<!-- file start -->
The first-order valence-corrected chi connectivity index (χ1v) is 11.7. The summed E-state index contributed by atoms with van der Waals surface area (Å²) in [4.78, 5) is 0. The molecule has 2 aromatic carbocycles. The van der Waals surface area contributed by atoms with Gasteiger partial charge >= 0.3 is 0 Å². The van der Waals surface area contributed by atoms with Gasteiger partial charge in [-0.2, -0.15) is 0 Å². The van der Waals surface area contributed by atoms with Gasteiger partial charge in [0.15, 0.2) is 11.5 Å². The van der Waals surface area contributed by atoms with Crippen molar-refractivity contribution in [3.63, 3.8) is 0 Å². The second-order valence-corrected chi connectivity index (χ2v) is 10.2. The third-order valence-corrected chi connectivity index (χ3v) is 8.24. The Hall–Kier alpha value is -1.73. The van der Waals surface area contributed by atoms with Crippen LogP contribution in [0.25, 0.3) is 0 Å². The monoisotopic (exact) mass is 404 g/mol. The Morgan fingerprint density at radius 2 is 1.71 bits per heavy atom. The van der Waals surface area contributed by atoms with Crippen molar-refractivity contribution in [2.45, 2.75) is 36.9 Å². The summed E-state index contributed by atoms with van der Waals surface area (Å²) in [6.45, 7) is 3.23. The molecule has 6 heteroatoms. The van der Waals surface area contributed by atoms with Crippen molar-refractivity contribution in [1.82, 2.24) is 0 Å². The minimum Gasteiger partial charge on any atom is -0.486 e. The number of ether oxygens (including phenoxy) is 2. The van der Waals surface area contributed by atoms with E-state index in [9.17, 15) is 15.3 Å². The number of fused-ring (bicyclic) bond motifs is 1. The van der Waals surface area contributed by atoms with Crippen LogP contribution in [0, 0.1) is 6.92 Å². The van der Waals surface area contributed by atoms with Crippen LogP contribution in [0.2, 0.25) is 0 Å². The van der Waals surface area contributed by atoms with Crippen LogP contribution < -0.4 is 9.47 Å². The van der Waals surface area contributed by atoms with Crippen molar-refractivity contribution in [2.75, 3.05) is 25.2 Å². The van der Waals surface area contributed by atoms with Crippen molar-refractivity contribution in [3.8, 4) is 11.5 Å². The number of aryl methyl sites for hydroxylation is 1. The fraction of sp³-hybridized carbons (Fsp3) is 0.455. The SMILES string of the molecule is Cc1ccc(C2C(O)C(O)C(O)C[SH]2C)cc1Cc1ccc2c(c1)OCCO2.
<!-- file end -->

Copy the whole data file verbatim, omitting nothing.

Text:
The first-order valence-corrected chi connectivity index (χ1v) is 11.7. The summed E-state index contributed by atoms with van der Waals surface area (Å²) in [4.78, 5) is 0. The molecule has 2 aromatic carbocycles. The van der Waals surface area contributed by atoms with Gasteiger partial charge >= 0.3 is 0 Å². The van der Waals surface area contributed by atoms with Gasteiger partial charge in [-0.2, -0.15) is 0 Å². The van der Waals surface area contributed by atoms with Gasteiger partial charge in [0.15, 0.2) is 11.5 Å². The van der Waals surface area contributed by atoms with Crippen molar-refractivity contribution in [3.63, 3.8) is 0 Å². The second-order valence-corrected chi connectivity index (χ2v) is 10.2. The third-order valence-corrected chi connectivity index (χ3v) is 8.24. The Hall–Kier alpha value is -1.73. The van der Waals surface area contributed by atoms with Crippen LogP contribution in [0.25, 0.3) is 0 Å². The monoisotopic (exact) mass is 404 g/mol. The Morgan fingerprint density at radius 2 is 1.71 bits per heavy atom. The van der Waals surface area contributed by atoms with Crippen molar-refractivity contribution in [2.45, 2.75) is 36.9 Å². The summed E-state index contributed by atoms with van der Waals surface area (Å²) in [6.45, 7) is 3.23. The molecule has 6 heteroatoms. The van der Waals surface area contributed by atoms with Crippen molar-refractivity contribution in [1.82, 2.24) is 0 Å². The minimum Gasteiger partial charge on any atom is -0.486 e. The number of ether oxygens (including phenoxy) is 2. The van der Waals surface area contributed by atoms with E-state index in [9.17, 15) is 15.3 Å². The number of fused-ring (bicyclic) bond motifs is 1. The van der Waals surface area contributed by atoms with Crippen LogP contribution in [0, 0.1) is 6.92 Å². The van der Waals surface area contributed by atoms with Crippen LogP contribution in [0.2, 0.25) is 0 Å². The van der Waals surface area contributed by atoms with Crippen LogP contribution < -0.4 is 9.47 Å². The van der Waals surface area contributed by atoms with Crippen molar-refractivity contribution in [2.75, 3.05) is 25.2 Å². The van der Waals surface area contributed by atoms with Crippen molar-refractivity contribution in [3.8, 4) is 11.5 Å². The number of aryl methyl sites for hydroxylation is 1. The fraction of sp³-hybridized carbons (Fsp3) is 0.455. The SMILES string of the molecule is Cc1ccc(C2C(O)C(O)C(O)C[SH]2C)cc1Cc1ccc2c(c1)OCCO2.